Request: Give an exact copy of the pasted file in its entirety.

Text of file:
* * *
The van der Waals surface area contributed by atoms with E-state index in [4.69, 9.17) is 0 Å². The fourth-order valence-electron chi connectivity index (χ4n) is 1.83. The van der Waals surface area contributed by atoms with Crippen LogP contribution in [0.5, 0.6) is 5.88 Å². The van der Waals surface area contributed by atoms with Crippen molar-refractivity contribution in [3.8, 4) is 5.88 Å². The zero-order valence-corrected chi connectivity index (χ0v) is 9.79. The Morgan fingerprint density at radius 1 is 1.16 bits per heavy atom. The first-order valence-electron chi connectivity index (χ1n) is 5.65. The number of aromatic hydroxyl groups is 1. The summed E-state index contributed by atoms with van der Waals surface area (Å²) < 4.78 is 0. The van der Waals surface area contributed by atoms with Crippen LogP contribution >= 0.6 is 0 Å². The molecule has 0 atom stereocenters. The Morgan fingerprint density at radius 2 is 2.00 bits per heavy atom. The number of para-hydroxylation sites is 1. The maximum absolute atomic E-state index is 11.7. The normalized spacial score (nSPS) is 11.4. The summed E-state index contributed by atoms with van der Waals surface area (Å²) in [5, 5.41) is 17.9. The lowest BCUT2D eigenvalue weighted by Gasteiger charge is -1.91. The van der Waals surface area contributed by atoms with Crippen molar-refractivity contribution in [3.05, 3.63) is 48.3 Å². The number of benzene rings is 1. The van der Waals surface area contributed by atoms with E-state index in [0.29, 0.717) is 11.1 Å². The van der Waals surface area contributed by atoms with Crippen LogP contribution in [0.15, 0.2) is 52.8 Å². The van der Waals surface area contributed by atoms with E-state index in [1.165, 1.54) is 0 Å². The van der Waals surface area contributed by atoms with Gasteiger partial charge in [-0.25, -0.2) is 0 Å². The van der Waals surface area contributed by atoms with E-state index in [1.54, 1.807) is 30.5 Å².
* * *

The van der Waals surface area contributed by atoms with E-state index in [4.69, 9.17) is 0 Å². The fourth-order valence-electron chi connectivity index (χ4n) is 1.83. The van der Waals surface area contributed by atoms with Crippen LogP contribution in [0.5, 0.6) is 5.88 Å². The van der Waals surface area contributed by atoms with Crippen molar-refractivity contribution in [3.8, 4) is 5.88 Å². The zero-order valence-corrected chi connectivity index (χ0v) is 9.79. The Morgan fingerprint density at radius 1 is 1.16 bits per heavy atom. The first-order valence-electron chi connectivity index (χ1n) is 5.65. The number of aromatic hydroxyl groups is 1. The summed E-state index contributed by atoms with van der Waals surface area (Å²) < 4.78 is 0. The van der Waals surface area contributed by atoms with Crippen LogP contribution >= 0.6 is 0 Å². The molecule has 0 atom stereocenters. The Morgan fingerprint density at radius 2 is 2.00 bits per heavy atom. The number of para-hydroxylation sites is 1. The maximum absolute atomic E-state index is 11.7. The normalized spacial score (nSPS) is 11.4. The summed E-state index contributed by atoms with van der Waals surface area (Å²) in [5, 5.41) is 17.9. The lowest BCUT2D eigenvalue weighted by Gasteiger charge is -1.91. The van der Waals surface area contributed by atoms with Crippen molar-refractivity contribution in [3.05, 3.63) is 48.3 Å². The number of benzene rings is 1. The van der Waals surface area contributed by atoms with E-state index in [0.29, 0.717) is 11.1 Å². The van der Waals surface area contributed by atoms with Crippen LogP contribution in [0.15, 0.2) is 52.8 Å². The van der Waals surface area contributed by atoms with E-state index in [1.165, 1.54) is 0 Å². The van der Waals surface area contributed by atoms with Gasteiger partial charge in [-0.25, -0.2) is 0 Å². The van der Waals surface area contributed by atoms with E-state index in [1.54, 1.807) is 30.5 Å².